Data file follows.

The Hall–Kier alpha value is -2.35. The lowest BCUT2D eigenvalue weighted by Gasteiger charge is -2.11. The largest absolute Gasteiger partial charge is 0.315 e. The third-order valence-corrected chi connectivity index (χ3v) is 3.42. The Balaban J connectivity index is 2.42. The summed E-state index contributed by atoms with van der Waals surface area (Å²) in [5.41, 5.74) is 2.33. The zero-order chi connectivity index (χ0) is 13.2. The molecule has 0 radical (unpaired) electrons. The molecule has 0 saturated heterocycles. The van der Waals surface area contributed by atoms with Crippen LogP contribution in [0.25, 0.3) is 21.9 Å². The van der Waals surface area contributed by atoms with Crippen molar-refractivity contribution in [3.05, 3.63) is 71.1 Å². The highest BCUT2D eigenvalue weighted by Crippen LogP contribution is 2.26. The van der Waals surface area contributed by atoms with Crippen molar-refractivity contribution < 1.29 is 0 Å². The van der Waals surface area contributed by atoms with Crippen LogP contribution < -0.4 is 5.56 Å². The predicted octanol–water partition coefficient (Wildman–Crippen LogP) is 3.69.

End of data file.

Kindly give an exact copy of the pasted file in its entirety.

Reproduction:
The Hall–Kier alpha value is -2.35. The lowest BCUT2D eigenvalue weighted by Gasteiger charge is -2.11. The largest absolute Gasteiger partial charge is 0.315 e. The third-order valence-corrected chi connectivity index (χ3v) is 3.42. The Balaban J connectivity index is 2.42. The summed E-state index contributed by atoms with van der Waals surface area (Å²) in [5.41, 5.74) is 2.33. The zero-order chi connectivity index (χ0) is 13.2. The molecule has 0 radical (unpaired) electrons. The molecule has 0 saturated heterocycles. The van der Waals surface area contributed by atoms with Crippen LogP contribution in [0.25, 0.3) is 21.9 Å². The van der Waals surface area contributed by atoms with Crippen molar-refractivity contribution in [3.05, 3.63) is 71.1 Å². The highest BCUT2D eigenvalue weighted by Crippen LogP contribution is 2.26. The van der Waals surface area contributed by atoms with Crippen molar-refractivity contribution < 1.29 is 0 Å². The van der Waals surface area contributed by atoms with Crippen LogP contribution < -0.4 is 5.56 Å². The predicted octanol–water partition coefficient (Wildman–Crippen LogP) is 3.69.